Applying finishes smoothly
Uniform coats are the exception rather than the rule with some finishes. To apply lacquers and Polyurethane finishes smoothly, fill a pan with hot tap water, and set the can of finish in it for a few minutes before use. Raising the material's temperature by only a few degrees—and choosing a poly- urethane foam brush as an applicator—will help avoid an uneven look when the finish dries.
Handy tape dispenser
In many shops, finding the right tape at the right time can be a problem. Once located, it's often covered with sawdust and wood shavings. To keep various types and sizes of tape in one handy location, use scrap wood and a piece of dowel or broomstick to make a tape dispenser. An old hacksaw blade reinforced with a wooden strip makes a good cutter.
Rx for difficult gluing
Getting the right amount of glue into hard-to-reach spots is a messy operation. To inject glue with "pin-point" accuracy, use a medical syringe with an 18- or 22-gauge needle. Keep the apparatus from seizing up after use by flushing the syringe and needle with warm water and storing them in a closed container of water.
Working with dowels
A dowel's shape is both a blessing—it makes the material a remarkably versatile woodwork¬ing resource—and a curse: work-ing a cylindrical object can be frustrating. This handy jig, a scrap 2X4 with a hole the diam¬eter of the dowel bored through it, makes dadoing, trimming to length, or decreasing the diameter of a dowel a safe and simple procedure on your radial-arm or table saw. Drive a finish nail through the 2X4 and just far enough into the dowel to prevent it from turning.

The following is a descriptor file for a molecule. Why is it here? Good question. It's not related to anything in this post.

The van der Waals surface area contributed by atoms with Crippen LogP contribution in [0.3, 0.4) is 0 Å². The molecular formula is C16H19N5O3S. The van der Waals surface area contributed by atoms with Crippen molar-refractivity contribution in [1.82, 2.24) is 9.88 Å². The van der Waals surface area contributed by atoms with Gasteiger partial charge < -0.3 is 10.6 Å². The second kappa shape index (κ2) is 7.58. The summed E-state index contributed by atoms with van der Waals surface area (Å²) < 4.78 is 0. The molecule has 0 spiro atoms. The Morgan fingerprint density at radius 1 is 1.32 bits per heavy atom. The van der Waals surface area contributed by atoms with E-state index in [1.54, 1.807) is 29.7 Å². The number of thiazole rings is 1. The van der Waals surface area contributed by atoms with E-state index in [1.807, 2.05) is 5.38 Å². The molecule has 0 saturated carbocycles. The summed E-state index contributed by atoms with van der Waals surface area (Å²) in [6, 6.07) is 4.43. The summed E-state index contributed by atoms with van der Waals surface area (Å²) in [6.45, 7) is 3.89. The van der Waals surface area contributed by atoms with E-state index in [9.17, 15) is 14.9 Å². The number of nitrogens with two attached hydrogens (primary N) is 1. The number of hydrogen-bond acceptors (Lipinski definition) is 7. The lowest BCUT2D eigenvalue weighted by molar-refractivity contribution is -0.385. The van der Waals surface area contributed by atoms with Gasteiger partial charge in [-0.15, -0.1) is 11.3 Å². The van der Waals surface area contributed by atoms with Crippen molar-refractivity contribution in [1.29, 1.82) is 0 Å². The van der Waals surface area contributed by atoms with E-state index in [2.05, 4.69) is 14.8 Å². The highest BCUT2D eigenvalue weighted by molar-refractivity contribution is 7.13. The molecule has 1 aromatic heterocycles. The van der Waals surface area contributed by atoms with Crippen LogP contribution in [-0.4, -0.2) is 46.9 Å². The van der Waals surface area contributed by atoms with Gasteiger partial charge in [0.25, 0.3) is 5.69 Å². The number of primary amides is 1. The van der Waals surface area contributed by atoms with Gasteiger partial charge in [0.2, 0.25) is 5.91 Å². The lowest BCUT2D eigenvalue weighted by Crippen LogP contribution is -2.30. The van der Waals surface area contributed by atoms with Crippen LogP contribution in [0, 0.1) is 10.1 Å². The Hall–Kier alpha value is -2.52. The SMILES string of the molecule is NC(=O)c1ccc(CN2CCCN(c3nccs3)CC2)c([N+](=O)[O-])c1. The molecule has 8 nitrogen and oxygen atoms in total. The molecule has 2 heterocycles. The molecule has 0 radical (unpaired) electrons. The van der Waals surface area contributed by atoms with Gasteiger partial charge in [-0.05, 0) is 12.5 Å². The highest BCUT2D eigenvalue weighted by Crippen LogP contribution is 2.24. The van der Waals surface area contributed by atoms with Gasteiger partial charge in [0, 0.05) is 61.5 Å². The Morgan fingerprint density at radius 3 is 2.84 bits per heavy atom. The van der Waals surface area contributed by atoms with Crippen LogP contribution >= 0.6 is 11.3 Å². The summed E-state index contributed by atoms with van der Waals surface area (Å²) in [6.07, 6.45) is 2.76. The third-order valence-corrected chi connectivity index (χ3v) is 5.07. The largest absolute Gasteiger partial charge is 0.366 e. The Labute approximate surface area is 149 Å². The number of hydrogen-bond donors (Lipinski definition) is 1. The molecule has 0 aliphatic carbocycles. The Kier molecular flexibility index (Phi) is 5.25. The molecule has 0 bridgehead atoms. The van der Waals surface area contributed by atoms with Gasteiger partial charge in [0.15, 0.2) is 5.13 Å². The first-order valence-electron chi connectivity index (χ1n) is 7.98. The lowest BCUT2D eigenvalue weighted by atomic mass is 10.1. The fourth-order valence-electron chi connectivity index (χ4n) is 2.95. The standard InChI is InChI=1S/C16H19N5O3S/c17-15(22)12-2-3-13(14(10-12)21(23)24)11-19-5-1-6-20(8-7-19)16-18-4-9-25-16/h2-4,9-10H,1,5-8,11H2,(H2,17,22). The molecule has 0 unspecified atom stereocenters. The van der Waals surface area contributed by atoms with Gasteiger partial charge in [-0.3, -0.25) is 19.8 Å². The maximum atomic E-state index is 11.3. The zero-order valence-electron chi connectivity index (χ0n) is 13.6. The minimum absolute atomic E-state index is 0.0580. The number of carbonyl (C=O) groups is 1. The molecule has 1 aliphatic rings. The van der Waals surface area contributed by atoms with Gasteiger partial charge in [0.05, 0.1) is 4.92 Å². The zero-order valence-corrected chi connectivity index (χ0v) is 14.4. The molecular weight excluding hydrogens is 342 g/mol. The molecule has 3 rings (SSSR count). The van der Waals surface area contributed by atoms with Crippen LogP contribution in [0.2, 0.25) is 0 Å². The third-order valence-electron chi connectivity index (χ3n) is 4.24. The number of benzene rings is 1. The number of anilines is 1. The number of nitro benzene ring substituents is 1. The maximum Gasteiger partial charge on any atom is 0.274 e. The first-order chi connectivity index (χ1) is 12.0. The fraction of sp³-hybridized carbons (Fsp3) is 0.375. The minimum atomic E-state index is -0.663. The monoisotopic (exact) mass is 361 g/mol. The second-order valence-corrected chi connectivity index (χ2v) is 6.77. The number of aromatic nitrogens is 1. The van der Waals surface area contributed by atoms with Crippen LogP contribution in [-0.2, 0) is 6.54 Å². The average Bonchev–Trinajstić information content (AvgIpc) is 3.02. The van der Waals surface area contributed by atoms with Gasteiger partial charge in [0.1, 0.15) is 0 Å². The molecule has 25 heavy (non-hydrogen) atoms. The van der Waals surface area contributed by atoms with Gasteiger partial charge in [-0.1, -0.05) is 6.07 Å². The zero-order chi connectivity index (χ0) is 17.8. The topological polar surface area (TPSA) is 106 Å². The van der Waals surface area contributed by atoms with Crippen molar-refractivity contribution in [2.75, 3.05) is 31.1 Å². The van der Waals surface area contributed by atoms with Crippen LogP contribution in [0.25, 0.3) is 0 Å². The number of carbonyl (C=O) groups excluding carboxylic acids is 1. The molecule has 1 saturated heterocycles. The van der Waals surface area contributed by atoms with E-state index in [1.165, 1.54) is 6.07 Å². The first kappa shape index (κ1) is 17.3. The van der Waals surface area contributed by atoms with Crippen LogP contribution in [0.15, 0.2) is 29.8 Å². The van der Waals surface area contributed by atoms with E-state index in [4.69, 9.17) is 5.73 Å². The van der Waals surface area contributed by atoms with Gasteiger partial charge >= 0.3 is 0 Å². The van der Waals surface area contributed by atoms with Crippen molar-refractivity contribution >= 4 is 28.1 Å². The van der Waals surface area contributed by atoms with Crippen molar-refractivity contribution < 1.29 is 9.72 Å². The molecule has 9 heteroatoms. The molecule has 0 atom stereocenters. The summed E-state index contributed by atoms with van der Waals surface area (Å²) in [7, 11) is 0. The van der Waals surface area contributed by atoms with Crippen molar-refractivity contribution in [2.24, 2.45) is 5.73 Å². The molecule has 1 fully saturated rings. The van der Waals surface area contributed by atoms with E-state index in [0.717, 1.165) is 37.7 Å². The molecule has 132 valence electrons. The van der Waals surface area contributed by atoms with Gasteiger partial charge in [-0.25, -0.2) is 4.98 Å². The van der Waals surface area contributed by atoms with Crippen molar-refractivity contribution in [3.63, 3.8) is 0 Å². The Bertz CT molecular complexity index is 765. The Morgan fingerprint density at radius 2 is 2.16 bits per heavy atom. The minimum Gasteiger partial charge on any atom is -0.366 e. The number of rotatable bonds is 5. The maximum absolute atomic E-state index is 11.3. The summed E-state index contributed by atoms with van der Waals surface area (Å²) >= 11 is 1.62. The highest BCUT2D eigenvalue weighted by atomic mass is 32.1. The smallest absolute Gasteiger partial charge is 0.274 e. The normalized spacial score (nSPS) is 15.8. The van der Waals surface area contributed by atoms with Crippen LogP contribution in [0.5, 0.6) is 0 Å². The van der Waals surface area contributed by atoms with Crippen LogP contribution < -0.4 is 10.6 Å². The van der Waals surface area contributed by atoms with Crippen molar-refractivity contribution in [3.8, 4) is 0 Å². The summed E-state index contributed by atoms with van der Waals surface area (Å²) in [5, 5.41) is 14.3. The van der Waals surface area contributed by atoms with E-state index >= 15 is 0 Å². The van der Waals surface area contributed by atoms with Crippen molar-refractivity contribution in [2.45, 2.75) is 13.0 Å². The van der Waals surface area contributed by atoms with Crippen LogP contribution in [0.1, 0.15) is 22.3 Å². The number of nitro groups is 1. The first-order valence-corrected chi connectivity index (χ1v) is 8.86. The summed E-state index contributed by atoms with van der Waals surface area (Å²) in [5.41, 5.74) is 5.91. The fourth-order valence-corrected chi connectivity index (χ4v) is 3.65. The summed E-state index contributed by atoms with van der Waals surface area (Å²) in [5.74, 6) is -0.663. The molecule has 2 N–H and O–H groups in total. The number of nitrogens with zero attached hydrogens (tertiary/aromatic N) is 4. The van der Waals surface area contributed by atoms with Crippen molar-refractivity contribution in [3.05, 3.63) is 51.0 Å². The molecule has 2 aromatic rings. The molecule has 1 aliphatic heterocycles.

Paint brush maintenance
Your paint brush is clean but not dry. What's a good way to remove excess water or paint thinner? Hold the brush between your palms and spin it back and forth vigorously. Centrifugal force will spin away excess moisture and fluff out the bristles—which helps prevent the brush from drying into an unmanageable lump.
Sharpening with a drill press
Putting the proper bevel on chisels and plane blades isn't an easy freehand skill. Use a drill press and drum-sander attachment with appropriate grit sleeves to grind blades. Clamp the blade or chisel in a drill-press vise with the blade perpendicular to the table and parallel to the quill. Position and secure the vise to the table with a C-clamp. With the sander turning slowly, raise and lower the quill to sharpen the blade. To move the blade closer to the drum, tap the vise with a mallet. Work slowly to prevent excessive heat buildup.
tips for your shop,
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